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Posted by Richard Fichera on February 8, 2011
One evening in 1972 I was hanging out in the computer science department at UC Berkeley with a couple of equally socially backward friends waiting for our batch programs to run, and to kill some time we dropped in on a nearby physics lab that was analyzing photographs of particle tracks from one of the various accelerators that littered the Lawrence Radiation Laboratory. Analyzing these tracks was real scut work – the overworked grad student had to measure angles between tracks, length of tracks, and apply a number of calculations to them to determine if they were of interest. To our surprise, this lab had something we had never seen before – a computer-assisted screening device that scanned the photos and in a matter of seconds determined it had any formations that were of interest. It had a big light table, a fancy scanner, whirring arms and levers and gears, and off in the corner, the computer, “a PDP from Digital Equipment.” It was a 19” rack mount box with an impressive array of lights and switches on the front. As a programmer of the immense 1 MFLOP CDC 6400 in the Rad Lab computer center, I was properly dismissive…
This was a snapshot of the dawn of the personal computer era, almost a decade before IBM Introduced the PC and blew it wide open. The PDP (Programmable Data Processor) systems from MIT Professor Ken Olsen were the beginning of the fundamental change in the relationship between man and computer, putting a person in the computing loop instead of keeping them standing outside the temple.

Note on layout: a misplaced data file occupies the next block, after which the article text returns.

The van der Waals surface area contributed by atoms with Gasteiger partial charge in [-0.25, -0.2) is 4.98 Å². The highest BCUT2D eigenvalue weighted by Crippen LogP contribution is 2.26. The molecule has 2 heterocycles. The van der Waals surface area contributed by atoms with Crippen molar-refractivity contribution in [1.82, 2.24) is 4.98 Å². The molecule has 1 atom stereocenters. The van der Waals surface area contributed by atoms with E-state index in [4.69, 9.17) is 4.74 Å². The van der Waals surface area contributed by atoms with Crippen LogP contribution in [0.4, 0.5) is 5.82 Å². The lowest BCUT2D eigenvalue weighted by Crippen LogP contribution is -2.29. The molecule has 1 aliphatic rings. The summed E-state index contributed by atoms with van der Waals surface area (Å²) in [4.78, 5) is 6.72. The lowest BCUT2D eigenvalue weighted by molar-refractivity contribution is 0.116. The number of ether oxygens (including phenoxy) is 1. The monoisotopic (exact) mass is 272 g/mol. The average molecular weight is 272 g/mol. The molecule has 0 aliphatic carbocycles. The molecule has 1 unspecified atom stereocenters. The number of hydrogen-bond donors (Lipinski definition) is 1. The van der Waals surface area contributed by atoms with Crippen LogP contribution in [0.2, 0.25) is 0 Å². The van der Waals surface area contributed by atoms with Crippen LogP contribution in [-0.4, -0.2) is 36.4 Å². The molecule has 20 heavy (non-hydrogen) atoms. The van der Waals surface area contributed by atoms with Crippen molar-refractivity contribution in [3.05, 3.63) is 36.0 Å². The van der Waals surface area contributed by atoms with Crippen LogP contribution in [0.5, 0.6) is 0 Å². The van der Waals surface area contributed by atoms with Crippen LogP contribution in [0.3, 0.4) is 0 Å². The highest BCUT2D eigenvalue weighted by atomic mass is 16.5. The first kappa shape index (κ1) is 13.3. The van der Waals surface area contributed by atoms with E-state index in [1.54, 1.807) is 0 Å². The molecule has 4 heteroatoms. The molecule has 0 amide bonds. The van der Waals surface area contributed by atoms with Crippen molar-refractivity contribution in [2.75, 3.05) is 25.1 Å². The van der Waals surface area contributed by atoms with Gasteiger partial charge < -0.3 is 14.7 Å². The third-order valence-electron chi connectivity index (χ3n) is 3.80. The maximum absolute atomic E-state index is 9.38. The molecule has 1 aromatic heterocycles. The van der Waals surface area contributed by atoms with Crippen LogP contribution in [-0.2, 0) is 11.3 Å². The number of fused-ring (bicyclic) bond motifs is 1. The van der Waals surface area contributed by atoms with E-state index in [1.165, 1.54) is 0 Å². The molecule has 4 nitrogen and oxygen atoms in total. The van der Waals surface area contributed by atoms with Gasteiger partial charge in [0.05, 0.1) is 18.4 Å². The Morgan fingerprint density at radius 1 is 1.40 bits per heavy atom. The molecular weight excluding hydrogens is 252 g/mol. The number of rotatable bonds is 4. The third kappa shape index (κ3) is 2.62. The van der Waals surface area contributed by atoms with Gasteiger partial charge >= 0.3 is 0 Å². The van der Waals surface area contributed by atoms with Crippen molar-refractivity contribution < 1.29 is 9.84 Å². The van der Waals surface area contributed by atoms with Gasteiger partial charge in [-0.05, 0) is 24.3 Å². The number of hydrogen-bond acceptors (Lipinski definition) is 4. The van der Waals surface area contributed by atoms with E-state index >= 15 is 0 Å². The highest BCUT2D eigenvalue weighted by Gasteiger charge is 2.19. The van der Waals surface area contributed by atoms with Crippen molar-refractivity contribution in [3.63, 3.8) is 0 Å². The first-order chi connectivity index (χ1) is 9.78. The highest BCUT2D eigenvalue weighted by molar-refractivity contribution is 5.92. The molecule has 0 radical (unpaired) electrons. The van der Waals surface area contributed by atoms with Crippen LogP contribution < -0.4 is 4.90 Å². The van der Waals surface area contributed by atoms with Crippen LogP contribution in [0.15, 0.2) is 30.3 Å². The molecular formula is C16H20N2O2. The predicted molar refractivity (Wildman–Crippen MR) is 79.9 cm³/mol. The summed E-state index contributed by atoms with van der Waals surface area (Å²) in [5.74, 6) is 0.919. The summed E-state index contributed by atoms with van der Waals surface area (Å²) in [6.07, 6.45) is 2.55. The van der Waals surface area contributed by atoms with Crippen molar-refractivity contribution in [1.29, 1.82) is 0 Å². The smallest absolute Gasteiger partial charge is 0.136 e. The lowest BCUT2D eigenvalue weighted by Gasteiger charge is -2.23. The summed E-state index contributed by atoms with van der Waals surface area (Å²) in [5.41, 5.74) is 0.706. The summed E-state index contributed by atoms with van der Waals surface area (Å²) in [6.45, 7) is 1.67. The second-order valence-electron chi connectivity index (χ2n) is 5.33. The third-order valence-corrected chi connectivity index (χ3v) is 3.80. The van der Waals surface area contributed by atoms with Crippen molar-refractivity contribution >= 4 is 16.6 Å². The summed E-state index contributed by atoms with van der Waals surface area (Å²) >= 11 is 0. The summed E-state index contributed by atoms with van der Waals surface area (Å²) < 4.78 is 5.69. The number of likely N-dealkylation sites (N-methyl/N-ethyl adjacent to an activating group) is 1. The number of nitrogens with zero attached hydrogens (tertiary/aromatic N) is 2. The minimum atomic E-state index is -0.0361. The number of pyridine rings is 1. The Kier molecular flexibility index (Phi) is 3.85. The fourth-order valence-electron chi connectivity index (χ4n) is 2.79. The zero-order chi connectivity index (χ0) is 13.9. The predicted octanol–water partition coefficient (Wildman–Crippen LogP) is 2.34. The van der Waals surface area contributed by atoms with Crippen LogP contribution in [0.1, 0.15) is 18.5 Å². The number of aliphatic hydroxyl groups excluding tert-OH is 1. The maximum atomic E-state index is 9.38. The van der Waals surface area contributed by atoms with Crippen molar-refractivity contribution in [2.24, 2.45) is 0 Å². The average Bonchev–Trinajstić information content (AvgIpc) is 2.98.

Much, probably too much, has been written about the demise of Digital Equipment and its acquisition by Compaq and subsequent absorption into HP. Sadly, memories are getting faint about the impact of Digital in its heyday as the first of the upstart “minicomputer” companies to begin to challenge IBM, and of Ken Olsen’s vision of the computer as an interactive partner. In addition to designing computers designed for application to smaller and more local tasks than the then extant data center machines, Olsen and Digital innovated or popularized many fundamental aspects of the relationship between humans and machines, including:
At a peak run rate of almost $16 billion, Digital went from a shared rented loft to one of the major forces in the computer industry, driven by the vision of an iconoclastic engineer from MIT. Ken Olson died this Sunday at the age of 84.
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